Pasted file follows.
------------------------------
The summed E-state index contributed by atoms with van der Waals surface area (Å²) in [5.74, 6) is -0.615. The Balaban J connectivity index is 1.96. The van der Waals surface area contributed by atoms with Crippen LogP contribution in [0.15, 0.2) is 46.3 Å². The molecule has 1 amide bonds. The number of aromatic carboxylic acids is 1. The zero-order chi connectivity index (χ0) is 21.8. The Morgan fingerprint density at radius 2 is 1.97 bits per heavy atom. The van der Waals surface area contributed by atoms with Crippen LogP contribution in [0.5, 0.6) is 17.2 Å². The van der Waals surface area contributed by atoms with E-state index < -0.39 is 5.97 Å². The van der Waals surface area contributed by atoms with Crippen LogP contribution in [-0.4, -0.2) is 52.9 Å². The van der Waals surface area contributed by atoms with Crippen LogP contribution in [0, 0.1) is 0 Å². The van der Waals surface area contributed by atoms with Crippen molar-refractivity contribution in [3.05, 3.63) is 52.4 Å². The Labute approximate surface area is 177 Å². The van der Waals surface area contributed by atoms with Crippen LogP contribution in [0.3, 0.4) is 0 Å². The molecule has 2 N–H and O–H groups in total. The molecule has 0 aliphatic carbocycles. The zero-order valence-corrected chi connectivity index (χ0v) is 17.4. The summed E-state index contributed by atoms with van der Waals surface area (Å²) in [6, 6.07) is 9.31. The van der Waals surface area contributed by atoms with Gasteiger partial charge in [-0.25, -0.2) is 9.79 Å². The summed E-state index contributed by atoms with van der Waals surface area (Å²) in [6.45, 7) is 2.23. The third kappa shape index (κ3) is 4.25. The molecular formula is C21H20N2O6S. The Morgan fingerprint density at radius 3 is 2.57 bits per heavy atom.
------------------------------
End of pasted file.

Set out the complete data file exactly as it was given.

The summed E-state index contributed by atoms with van der Waals surface area (Å²) in [5.74, 6) is -0.615. The Balaban J connectivity index is 1.96. The van der Waals surface area contributed by atoms with Crippen LogP contribution in [0.15, 0.2) is 46.3 Å². The molecule has 1 amide bonds. The number of aromatic carboxylic acids is 1. The zero-order chi connectivity index (χ0) is 21.8. The Morgan fingerprint density at radius 2 is 1.97 bits per heavy atom. The van der Waals surface area contributed by atoms with Crippen LogP contribution in [0.5, 0.6) is 17.2 Å². The van der Waals surface area contributed by atoms with E-state index < -0.39 is 5.97 Å². The van der Waals surface area contributed by atoms with Crippen LogP contribution in [-0.4, -0.2) is 52.9 Å². The van der Waals surface area contributed by atoms with Crippen LogP contribution in [0, 0.1) is 0 Å². The van der Waals surface area contributed by atoms with Crippen molar-refractivity contribution in [3.05, 3.63) is 52.4 Å². The Labute approximate surface area is 177 Å². The van der Waals surface area contributed by atoms with Crippen LogP contribution in [0.3, 0.4) is 0 Å². The molecule has 2 N–H and O–H groups in total. The molecule has 0 aliphatic carbocycles. The zero-order valence-corrected chi connectivity index (χ0v) is 17.4. The summed E-state index contributed by atoms with van der Waals surface area (Å²) in [6, 6.07) is 9.31. The van der Waals surface area contributed by atoms with Gasteiger partial charge in [-0.25, -0.2) is 9.79 Å². The summed E-state index contributed by atoms with van der Waals surface area (Å²) in [6.45, 7) is 2.23. The third kappa shape index (κ3) is 4.25. The molecular formula is C21H20N2O6S. The Morgan fingerprint density at radius 3 is 2.57 bits per heavy atom.